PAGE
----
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Modified Replacement Algorithm for Reducing Cross-Interrogate Penalties

IP.com Disclosure Number: IPCOM000047298D
Original Publication Date: 1983-Oct-01
Included in the Prior Art Database: 2005-Feb-07
Document File: 4 page(s) / 42K

Publishing Venue

IBM

Related People

Liu, L: AUTHOR

Abstract

A modification of the Least-Recently-Used (LRU) replacement algorithm is proposed for use in multiprocessor systems to reduce the performance penalties which tend to occur as the result of cross-interrogate (XI) activities between processors which share data lines. The proposed modification causes XI-sensitive data lines to have altered replacement priorities so that such lines are replaced sooner than they would have been replaced under a conventional LRU algorithm, thereby reducing the probability that these lines will remain in the cache long enough to become involved in cross-interrogations. Data lines which are not in XI-sensitive category are assigned replacement priorities in the normal manner when they are referenced or fetched.

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Modified Replacement Algorithm for Reducing Cross-Interrogate Penalties

A modification of the Least-Recently-Used (LRU) replacement algorithm is proposed for use in multiprocessor systems to reduce the performance penalties which tend to occur as the result of cross-interrogate (XI) activities between processors which share data lines. The proposed modification causes XI-sensitive data lines to have altered replacement priorities so that such lines are replaced sooner than they would have been replaced under a conventional LRU algorithm, thereby reducing the probability that these lines will remain in the cache long enough to become involved in cross-interrogations. Data lines which are not in XI-sensitive category are assigned replacement priorities in the normal manner when they are referenced or fetched. In a pure or unmodified LRU replacement algorithm, the data lines contained in a column or "congruence set" of a cache are assigned priorities in accordance with the order in which the lines have been most recently used. If a congruence set is fully occupied when a new data line is fetched into the cache, the least recently used line is replaced by the new line, which then is given the status of most recently used line.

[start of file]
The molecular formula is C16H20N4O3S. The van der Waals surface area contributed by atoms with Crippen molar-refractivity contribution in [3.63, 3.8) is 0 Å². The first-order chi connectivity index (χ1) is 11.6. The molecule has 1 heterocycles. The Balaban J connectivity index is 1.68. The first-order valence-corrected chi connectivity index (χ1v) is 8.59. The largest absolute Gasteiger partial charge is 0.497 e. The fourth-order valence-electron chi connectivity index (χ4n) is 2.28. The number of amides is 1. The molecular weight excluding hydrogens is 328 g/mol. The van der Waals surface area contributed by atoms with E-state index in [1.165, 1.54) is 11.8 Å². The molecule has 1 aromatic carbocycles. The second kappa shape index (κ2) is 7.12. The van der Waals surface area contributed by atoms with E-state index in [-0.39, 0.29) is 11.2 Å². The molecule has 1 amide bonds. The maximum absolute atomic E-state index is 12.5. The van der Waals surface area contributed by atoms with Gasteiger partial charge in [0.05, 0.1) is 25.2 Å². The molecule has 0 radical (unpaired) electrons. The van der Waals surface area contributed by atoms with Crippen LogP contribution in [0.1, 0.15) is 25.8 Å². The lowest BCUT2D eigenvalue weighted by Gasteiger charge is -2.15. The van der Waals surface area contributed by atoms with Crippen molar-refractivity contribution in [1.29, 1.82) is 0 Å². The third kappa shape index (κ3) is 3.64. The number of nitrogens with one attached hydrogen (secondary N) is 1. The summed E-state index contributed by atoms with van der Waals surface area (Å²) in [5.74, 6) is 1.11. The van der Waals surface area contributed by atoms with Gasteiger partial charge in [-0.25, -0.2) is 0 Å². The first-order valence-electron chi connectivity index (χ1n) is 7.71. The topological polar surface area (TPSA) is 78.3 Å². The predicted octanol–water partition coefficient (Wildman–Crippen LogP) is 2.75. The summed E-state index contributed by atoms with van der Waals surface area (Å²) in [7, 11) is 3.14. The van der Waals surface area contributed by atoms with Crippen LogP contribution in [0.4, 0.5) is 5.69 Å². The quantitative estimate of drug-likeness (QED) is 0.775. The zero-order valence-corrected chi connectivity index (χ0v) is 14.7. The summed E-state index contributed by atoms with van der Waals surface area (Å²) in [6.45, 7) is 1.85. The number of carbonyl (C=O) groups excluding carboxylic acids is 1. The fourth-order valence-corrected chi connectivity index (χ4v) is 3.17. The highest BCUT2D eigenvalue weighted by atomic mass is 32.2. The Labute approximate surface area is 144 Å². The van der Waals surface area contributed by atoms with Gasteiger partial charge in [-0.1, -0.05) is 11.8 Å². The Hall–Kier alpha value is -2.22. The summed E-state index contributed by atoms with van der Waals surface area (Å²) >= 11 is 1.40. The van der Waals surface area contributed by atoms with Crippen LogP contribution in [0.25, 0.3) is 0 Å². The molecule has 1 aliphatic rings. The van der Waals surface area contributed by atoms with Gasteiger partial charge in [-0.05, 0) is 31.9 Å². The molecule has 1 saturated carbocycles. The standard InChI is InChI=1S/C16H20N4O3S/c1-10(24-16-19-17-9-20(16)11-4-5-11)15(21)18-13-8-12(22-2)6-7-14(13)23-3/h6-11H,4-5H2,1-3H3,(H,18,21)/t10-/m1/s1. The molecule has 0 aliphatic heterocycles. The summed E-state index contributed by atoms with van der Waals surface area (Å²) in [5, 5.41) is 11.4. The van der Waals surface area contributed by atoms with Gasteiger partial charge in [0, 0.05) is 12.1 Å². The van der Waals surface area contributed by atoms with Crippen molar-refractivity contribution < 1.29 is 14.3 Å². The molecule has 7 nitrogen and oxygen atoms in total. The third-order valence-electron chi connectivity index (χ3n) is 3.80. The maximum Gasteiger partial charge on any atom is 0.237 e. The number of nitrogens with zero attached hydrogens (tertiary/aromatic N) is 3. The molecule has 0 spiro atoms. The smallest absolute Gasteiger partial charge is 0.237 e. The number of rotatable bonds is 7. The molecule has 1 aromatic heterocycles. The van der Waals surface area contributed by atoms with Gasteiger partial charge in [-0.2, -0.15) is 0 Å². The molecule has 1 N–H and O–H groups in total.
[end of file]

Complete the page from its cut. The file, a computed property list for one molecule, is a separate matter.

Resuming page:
Similarly, if a line is referenced in the cache, regardless of its status at the time of the reference, it now becomes the most recently used line. In the present description it will be assumed that priority numbers are assigned to the lines in a cache according to the order of most recent use, so that the most recently used line has priority number 1, and the least recently used line has the highest priority number in the series. If a line other than the line numbered 1 is referenced or fetched into the cache, it becomes line number 1 (assuming that a pure LRU replacement algorithm is being used), and the numbers of all lines which formerly were of lower value are now incremented by 1. At any given instant, the cache line having the lowest priority number is the one most likely to remain in the cache for the longest interval, and the line having the highest priority number is the one least likely to remain in the cache for an appreciable period. When the pure LRU algorithm just described is employed in a multiprocessor environment where some data lines are shared among several processors, it can cause the system to function inefficiently in situations where a data line needed by one processor is residing in the cache of another processor. Before the first processor can use that line, it must consult the second processor to ascertain whether the line was modified in the remote cache. This is called a "cross-interrogate" (XI) action. An XI causes a castout if the referenced line has been modified. Such XI's and castouts can seriously penalize system performance. The condition is aggravated by the pure LRU replacement algorithm because invariably it tends to keep the most frequently used lines in the local caches...